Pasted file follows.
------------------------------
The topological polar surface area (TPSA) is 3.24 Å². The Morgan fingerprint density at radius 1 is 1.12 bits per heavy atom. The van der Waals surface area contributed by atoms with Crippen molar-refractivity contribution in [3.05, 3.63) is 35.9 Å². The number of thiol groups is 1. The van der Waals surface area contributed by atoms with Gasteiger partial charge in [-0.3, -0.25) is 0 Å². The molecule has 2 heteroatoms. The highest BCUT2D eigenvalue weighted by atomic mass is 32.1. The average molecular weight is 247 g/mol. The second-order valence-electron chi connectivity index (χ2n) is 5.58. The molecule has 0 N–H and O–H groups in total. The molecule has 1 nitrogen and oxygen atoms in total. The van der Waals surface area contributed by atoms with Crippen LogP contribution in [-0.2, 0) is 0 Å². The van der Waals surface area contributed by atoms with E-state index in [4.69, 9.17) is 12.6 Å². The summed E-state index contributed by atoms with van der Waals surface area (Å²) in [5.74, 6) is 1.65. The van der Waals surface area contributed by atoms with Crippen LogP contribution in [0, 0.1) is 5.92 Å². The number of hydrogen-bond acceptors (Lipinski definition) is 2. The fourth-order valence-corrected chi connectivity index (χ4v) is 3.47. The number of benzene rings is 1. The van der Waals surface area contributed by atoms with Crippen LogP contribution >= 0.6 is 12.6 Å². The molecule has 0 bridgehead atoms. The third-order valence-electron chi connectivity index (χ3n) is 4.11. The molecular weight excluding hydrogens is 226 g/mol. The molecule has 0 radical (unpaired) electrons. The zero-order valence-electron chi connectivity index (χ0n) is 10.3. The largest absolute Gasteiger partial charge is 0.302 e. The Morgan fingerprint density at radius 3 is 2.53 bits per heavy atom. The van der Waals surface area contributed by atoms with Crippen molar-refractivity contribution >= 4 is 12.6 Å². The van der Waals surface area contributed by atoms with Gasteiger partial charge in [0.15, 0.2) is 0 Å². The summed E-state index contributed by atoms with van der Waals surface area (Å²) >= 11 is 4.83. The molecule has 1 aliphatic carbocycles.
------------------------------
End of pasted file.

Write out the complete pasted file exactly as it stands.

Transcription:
The topological polar surface area (TPSA) is 3.24 Å². The Morgan fingerprint density at radius 1 is 1.12 bits per heavy atom. The van der Waals surface area contributed by atoms with Crippen molar-refractivity contribution in [3.05, 3.63) is 35.9 Å². The number of thiol groups is 1. The van der Waals surface area contributed by atoms with Gasteiger partial charge in [-0.3, -0.25) is 0 Å². The molecule has 2 heteroatoms. The highest BCUT2D eigenvalue weighted by atomic mass is 32.1. The average molecular weight is 247 g/mol. The second-order valence-electron chi connectivity index (χ2n) is 5.58. The molecule has 0 N–H and O–H groups in total. The molecule has 1 nitrogen and oxygen atoms in total. The van der Waals surface area contributed by atoms with Crippen LogP contribution in [-0.2, 0) is 0 Å². The van der Waals surface area contributed by atoms with E-state index in [4.69, 9.17) is 12.6 Å². The summed E-state index contributed by atoms with van der Waals surface area (Å²) in [5.74, 6) is 1.65. The van der Waals surface area contributed by atoms with Crippen LogP contribution in [0, 0.1) is 5.92 Å². The number of hydrogen-bond acceptors (Lipinski definition) is 2. The fourth-order valence-corrected chi connectivity index (χ4v) is 3.47. The number of benzene rings is 1. The van der Waals surface area contributed by atoms with Crippen LogP contribution >= 0.6 is 12.6 Å². The molecule has 0 bridgehead atoms. The third-order valence-electron chi connectivity index (χ3n) is 4.11. The molecular weight excluding hydrogens is 226 g/mol. The molecule has 0 radical (unpaired) electrons. The zero-order valence-electron chi connectivity index (χ0n) is 10.3. The largest absolute Gasteiger partial charge is 0.302 e. The Morgan fingerprint density at radius 3 is 2.53 bits per heavy atom. The van der Waals surface area contributed by atoms with Crippen molar-refractivity contribution >= 4 is 12.6 Å². The van der Waals surface area contributed by atoms with Gasteiger partial charge in [0.15, 0.2) is 0 Å². The summed E-state index contributed by atoms with van der Waals surface area (Å²) >= 11 is 4.83. The molecule has 1 aliphatic carbocycles.